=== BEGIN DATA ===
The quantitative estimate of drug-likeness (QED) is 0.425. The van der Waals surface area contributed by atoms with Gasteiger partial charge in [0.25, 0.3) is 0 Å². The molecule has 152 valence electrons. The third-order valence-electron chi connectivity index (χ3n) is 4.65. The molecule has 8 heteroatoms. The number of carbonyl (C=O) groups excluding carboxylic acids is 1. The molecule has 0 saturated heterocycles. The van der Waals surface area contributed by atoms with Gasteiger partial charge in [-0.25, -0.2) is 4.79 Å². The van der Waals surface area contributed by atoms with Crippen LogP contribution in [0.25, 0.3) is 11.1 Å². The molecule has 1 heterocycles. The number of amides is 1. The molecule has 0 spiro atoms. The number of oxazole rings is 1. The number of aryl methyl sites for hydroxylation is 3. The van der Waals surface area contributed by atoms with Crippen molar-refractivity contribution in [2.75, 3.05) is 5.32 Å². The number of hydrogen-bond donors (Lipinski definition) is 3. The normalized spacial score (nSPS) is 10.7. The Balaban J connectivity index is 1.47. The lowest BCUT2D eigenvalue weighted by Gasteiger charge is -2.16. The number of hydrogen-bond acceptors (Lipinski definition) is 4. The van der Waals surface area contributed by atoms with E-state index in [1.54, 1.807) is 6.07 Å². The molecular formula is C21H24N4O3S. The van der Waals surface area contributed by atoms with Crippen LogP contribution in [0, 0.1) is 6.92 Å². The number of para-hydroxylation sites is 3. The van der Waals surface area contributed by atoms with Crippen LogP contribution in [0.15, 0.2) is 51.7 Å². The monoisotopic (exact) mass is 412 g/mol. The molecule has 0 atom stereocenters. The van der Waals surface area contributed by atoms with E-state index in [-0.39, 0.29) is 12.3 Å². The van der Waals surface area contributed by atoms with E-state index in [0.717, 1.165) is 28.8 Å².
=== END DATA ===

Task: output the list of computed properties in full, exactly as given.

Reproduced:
The quantitative estimate of drug-likeness (QED) is 0.425. The van der Waals surface area contributed by atoms with Gasteiger partial charge in [0.25, 0.3) is 0 Å². The molecule has 152 valence electrons. The third-order valence-electron chi connectivity index (χ3n) is 4.65. The molecule has 8 heteroatoms. The number of carbonyl (C=O) groups excluding carboxylic acids is 1. The molecule has 0 saturated heterocycles. The van der Waals surface area contributed by atoms with Gasteiger partial charge in [-0.25, -0.2) is 4.79 Å². The van der Waals surface area contributed by atoms with Crippen LogP contribution in [0.25, 0.3) is 11.1 Å². The molecule has 1 heterocycles. The number of amides is 1. The molecule has 0 spiro atoms. The number of oxazole rings is 1. The number of aryl methyl sites for hydroxylation is 3. The van der Waals surface area contributed by atoms with Crippen molar-refractivity contribution in [2.75, 3.05) is 5.32 Å². The number of hydrogen-bond donors (Lipinski definition) is 3. The normalized spacial score (nSPS) is 10.7. The Balaban J connectivity index is 1.47. The lowest BCUT2D eigenvalue weighted by Gasteiger charge is -2.16. The number of hydrogen-bond acceptors (Lipinski definition) is 4. The van der Waals surface area contributed by atoms with E-state index in [1.54, 1.807) is 6.07 Å². The molecular formula is C21H24N4O3S. The van der Waals surface area contributed by atoms with Crippen LogP contribution in [0, 0.1) is 6.92 Å². The number of para-hydroxylation sites is 3. The van der Waals surface area contributed by atoms with Crippen LogP contribution in [0.15, 0.2) is 51.7 Å². The monoisotopic (exact) mass is 412 g/mol. The molecule has 0 atom stereocenters. The van der Waals surface area contributed by atoms with E-state index in [-0.39, 0.29) is 12.3 Å². The van der Waals surface area contributed by atoms with E-state index in [0.717, 1.165) is 28.8 Å².